John W. Fowler
A preliminary error tree has been derived that includes all currently identified error sources that could affect the analysis of 2MASS data by the processing pipeline under development at IPAC. In order to make it clear which error sources are contained in the bookkeeping, some phenomena are included whose contributions are expected to be negligible.
The error sources are presented below as a list of numbered items broken down into ``input errors", which occur prior to any processing by software, and ``derived errors", which result from propagation of input errors and prior derived errors. The derived errors are listed with the item numbers of their constituent errors shown in parentheses. The list herein is composed of that presented in the January 27-28 review expanded by the addition of three items suggested by R. Cutri; the numbering has been adjusted accordingly.
The purpose in deriving this error tree is to aid in understanding the fundamental limits of photometric and astrometric accuracy. Because of the complexity in the computations required to achieve the project objectives, however, the error propagation is generally not modeled well by simple convolutions (i.e., error variances combining ``in quadrature", etc.), and error reduction is likewise not well modeled by typical averaging processes (i.e., variance reduction by 1/N, etc.). Only by high-fidelity simulation can the error propagation be studied. The error tree is immediately useful, therefore, in determining requirements on the simulation.
To illustrate the difficulty in tracing the error propagation, and to look more closely at one part of the error tree, one example will be discussed, namely that of the error in the final position of a point source. This is error number 29, whose contributors are errors 22, 27, and 28, namely the frame-to-frame offset errors, the astrometric catalog errors, and the band-merged point-source frame coordinate errors. The astrometric catalog error is treated as an input error; the other two are derived, as shown in the tree, but we will treat them each as single errors in this example.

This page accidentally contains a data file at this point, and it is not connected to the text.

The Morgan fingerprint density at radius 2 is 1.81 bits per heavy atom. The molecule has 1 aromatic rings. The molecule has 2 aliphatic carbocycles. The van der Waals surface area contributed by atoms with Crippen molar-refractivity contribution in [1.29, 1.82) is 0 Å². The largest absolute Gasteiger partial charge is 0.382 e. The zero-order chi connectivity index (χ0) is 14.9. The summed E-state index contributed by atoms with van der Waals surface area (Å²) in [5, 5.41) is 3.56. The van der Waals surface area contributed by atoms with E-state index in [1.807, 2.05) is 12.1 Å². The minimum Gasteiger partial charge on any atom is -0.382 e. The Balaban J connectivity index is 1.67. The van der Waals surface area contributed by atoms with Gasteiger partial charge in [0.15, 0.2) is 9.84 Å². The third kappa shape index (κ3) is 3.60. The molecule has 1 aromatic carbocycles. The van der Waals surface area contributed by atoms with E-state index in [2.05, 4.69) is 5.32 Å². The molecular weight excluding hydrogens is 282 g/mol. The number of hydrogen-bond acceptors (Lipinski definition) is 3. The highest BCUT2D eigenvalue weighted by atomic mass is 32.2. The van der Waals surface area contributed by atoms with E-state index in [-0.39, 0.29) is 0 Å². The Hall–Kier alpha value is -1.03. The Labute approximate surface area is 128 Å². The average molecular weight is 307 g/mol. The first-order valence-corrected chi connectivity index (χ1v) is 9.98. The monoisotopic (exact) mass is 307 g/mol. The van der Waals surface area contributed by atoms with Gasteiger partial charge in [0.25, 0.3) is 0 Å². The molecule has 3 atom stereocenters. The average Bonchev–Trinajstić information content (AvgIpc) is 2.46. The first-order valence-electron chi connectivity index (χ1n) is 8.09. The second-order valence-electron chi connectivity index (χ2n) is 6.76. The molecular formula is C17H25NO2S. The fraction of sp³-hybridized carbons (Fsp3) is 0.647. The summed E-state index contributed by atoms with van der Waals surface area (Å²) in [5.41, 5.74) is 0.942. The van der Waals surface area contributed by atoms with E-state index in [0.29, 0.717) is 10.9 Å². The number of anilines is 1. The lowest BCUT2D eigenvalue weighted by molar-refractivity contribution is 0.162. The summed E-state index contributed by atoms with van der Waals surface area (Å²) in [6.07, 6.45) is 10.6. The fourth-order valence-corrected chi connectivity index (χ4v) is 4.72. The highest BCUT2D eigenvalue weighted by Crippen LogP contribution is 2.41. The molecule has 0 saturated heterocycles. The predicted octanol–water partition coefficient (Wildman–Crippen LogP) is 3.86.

Simulations using realistic conditions (source density, centroid errors) have shown that a frame-to-frame offset error of 0.12 arcseconds is reasonable. This propagates over the scan via a random walk, so that the end of a 260-frame scan has a one-sigma error of 0.76 arcseconds relative to the beginning. This is not 0.12 arcseconds multiplied by the square root of 259, because the same stars are used over five frame pairs, introducing correlations that must be taken into account.
A typical error in band-merged point source frame coordinates is 0.16 arcseconds. The northern Position and Proper Motion (PPM) Catalog has one- sigma errors of 0.34 arcsecond per star, including the proper motion errors incurred in applying this catalog to 2MASS protocamera data. A typical case with seven PPM stars per scan is processed by the position reconstruction software to obtain celestial positions with one-sigma errors of 0.5 arcseconds. Even with the astrometric catalog error variance reduced by 1/7 (which effectively takes place during the processing), the final error is much smaller than what is obtained by combining the input errors in quadrature. This is due to the nonlinear fitting that the software does to remove the lower-frequency component of the random walk.